Setting off I came across the first ice I had seen outside of a drink. It really is cold up here and its not even properly winter yet!*



The road was in pretty bad condition and my ankle was still a bit sore so it made it tough going in places. Looking at the distance involved and my lack of accommodation options I was again a bit worried I had bitten off more than I can chew. Still the scenery was amazing!



Another village up in the mountains.



One of the rivers winding its way through the mountains. Spectacular.



They seem to be working on extending the roads towards the Sani Pass and I wonder how long it is before its tar all the way!



After averaging 20 km's an hour (with breaks) I made it to Thaba Tseka and that's where the proper tar began. They also sold fuel there which was a relief as I wasn't sure at all on how easily obtainable fuel would be. I had been carrying my extra 10 liters of fuel just in case. I had some lunch and then headed off towards Roma where I planned to spend the night on the advice of Rudy the previous day. If I had more time and my ankle was a but better I would have liked to have perhaps explored up to the Dam and stayed there for the night.



I worked my way through the many mountain passes including this interestingly named one. Must have been tough back before it was paved!



The decent down towards Roma was impressive too. Nice twisty roads to ride along.



The landscape become less mountainous the further west you travel through Lesotho. As I drove into Roma I came across this rock jutting out of the ground next to the church.



I stayed at The Trading Post Lodge which I gather is where they start the Roof of Africa race from. I met a really nice Canadian couple who were adopting two local orphaned boys. One of them sat on the bike with my helmet on for some photos. Kids do love motorbikes.

The next morning I headed for the border. I avoided Maseru and headed south exiting and entering SA at Sepapushek. I do prefer small border crossings as I find they are quicker and friendlier like this one.



I didn't really have a plan so I headed towards east London and met another biker on the way called Johan from Bloemfontein so we stopped at Wimpy and I had some lunch while he had a coffee and some ice cream. I left it a bit late to make it to East London so ended up staying at a small B&B in Queenstown. That evening I released I had missed the "Wild Coast" area. "The Badger" had recommended Port St Johns to me so rather than heading to EL I headed there the next day.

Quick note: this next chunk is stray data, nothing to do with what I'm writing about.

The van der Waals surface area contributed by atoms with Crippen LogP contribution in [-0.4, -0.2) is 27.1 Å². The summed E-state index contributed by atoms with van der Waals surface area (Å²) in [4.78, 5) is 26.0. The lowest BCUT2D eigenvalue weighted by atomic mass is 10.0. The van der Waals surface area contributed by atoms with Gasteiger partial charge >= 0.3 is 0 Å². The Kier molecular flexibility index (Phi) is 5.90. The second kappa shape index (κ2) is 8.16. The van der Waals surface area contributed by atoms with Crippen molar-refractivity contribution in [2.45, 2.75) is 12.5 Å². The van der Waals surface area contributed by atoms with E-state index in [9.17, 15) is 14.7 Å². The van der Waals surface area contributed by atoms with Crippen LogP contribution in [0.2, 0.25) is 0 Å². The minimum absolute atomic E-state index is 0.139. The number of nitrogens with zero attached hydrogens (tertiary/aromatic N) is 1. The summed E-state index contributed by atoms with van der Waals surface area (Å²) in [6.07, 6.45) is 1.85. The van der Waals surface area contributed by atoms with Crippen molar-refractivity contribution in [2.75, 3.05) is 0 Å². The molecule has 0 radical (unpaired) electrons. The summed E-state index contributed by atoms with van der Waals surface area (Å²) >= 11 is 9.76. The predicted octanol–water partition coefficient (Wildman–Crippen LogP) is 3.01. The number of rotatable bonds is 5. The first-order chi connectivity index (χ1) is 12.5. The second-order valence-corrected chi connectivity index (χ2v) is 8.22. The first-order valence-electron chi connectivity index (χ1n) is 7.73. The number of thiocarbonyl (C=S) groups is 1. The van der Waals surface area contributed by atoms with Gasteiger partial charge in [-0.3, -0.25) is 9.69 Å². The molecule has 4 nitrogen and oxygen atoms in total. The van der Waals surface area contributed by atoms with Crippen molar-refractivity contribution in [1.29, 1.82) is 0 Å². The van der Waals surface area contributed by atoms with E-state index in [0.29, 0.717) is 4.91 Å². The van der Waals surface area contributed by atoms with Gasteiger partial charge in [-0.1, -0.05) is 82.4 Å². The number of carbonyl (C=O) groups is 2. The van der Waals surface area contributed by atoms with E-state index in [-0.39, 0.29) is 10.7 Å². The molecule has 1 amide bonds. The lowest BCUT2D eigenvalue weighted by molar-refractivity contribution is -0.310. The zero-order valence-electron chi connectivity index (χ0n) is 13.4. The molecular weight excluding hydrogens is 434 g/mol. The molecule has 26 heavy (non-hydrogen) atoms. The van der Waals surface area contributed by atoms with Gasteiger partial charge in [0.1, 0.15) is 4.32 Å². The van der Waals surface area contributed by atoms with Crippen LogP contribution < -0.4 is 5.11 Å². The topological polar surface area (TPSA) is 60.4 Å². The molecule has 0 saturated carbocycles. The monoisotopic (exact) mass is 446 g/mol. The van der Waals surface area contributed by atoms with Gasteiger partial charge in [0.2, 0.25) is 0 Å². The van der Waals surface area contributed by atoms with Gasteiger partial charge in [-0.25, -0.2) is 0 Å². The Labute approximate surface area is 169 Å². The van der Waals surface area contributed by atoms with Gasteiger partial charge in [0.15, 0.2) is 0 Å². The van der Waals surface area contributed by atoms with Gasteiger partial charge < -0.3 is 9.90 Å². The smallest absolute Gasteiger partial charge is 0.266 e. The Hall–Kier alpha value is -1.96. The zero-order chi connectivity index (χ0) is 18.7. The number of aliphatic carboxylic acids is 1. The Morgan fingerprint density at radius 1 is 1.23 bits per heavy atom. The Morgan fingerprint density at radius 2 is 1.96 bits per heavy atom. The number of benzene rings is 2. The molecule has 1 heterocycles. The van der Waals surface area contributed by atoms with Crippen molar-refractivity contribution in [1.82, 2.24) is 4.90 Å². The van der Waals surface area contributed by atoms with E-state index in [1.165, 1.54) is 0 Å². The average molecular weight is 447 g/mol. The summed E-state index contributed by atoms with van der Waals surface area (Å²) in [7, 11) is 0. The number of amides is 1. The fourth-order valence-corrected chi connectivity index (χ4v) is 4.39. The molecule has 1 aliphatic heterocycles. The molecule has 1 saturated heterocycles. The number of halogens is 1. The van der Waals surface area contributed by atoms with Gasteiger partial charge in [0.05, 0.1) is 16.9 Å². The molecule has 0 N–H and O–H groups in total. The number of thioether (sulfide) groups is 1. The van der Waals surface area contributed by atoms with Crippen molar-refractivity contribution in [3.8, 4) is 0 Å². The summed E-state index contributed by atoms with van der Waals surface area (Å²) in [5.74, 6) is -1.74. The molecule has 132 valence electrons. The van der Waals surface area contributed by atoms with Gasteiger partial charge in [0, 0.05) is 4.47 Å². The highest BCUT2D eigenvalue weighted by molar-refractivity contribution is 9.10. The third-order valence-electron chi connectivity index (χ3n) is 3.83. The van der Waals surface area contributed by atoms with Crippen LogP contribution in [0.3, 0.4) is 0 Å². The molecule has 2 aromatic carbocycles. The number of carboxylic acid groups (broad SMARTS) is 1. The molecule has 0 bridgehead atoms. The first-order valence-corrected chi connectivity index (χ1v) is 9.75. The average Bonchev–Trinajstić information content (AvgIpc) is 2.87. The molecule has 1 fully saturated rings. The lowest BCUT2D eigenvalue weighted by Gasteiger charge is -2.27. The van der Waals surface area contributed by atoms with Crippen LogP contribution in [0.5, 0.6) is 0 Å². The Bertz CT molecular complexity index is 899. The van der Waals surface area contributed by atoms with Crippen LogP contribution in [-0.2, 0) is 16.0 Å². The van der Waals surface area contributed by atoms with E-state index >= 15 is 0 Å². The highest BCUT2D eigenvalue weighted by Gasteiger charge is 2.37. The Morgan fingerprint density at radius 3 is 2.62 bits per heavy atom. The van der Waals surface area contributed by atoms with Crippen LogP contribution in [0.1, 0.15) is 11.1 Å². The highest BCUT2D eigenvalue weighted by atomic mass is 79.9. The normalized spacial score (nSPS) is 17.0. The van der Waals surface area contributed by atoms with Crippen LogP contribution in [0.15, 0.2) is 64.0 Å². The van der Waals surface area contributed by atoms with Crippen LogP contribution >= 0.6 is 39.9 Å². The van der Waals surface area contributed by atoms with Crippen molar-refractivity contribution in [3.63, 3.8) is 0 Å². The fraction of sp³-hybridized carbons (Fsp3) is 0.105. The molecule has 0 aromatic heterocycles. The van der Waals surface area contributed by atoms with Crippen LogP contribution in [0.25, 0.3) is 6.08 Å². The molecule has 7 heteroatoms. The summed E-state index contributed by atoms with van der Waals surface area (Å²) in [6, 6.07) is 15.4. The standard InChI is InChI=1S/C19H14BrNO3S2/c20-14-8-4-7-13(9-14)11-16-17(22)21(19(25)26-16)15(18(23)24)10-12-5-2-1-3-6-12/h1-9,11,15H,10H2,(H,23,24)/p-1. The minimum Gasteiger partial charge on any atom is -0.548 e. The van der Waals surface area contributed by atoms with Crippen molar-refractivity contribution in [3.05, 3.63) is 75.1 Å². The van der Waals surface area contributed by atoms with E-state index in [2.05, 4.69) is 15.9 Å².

Port St Johns was OK I guess. I stayed at Amapondo Backpackers*for a couple of nights as I needed some rest. I usually like to spend at least a couple of nights at places because its getting quite tiring getting everything ready each day and also it allows you to actually experience some of it rather than rolling on through.

Some backpackers I met recommended that my next stop should be Mdumbi instead of Coffee Bay so I checked it out. Here's a picture of the river joining the sea on the way in.



Mdumbi beach. There were a few surfers staying at the place too. Seems like a popular spot.



I checked into Mdumbi Backpackers*and decided to stay for a couple of nights. I met some friendly people to hang out with in the evenings and spent the next day visiting Coffee Bay and the "Hole in the wall" :





On my way back I was riding a gravel corner when a cow ran in front of my bike at the last minute. I grabbed a fist full of front brake and fell off again on the same bad foot. Damn! I swore at the stupid cow that ran off and expected more ankle pain. Fortunately for me it wasn't crushed under the bike and it didn't seem to do much damage so I was lucky and drove a little slower round the cows on the rest of the way back.



I get most of my travel advice from other travelers. Its the most up to date information and almost always a good choice. I was recommended to stay at Buccaneers Backpackers in*Cintsa as my next stop instead of heading into East London. I drove a lot of gravel through the hills and eventually popped out on the N2.



The next day I headed to Hogsback and checked in to Terra Khaya Eco Backpackers. Its an interesting off the grid eco farm with very friendly people. I managed to snag myself a room for 100 rand as their dorm is full of laborers working on some new buildings. They even have an out door bath which is pretty cool to use at night looking out at the stars above.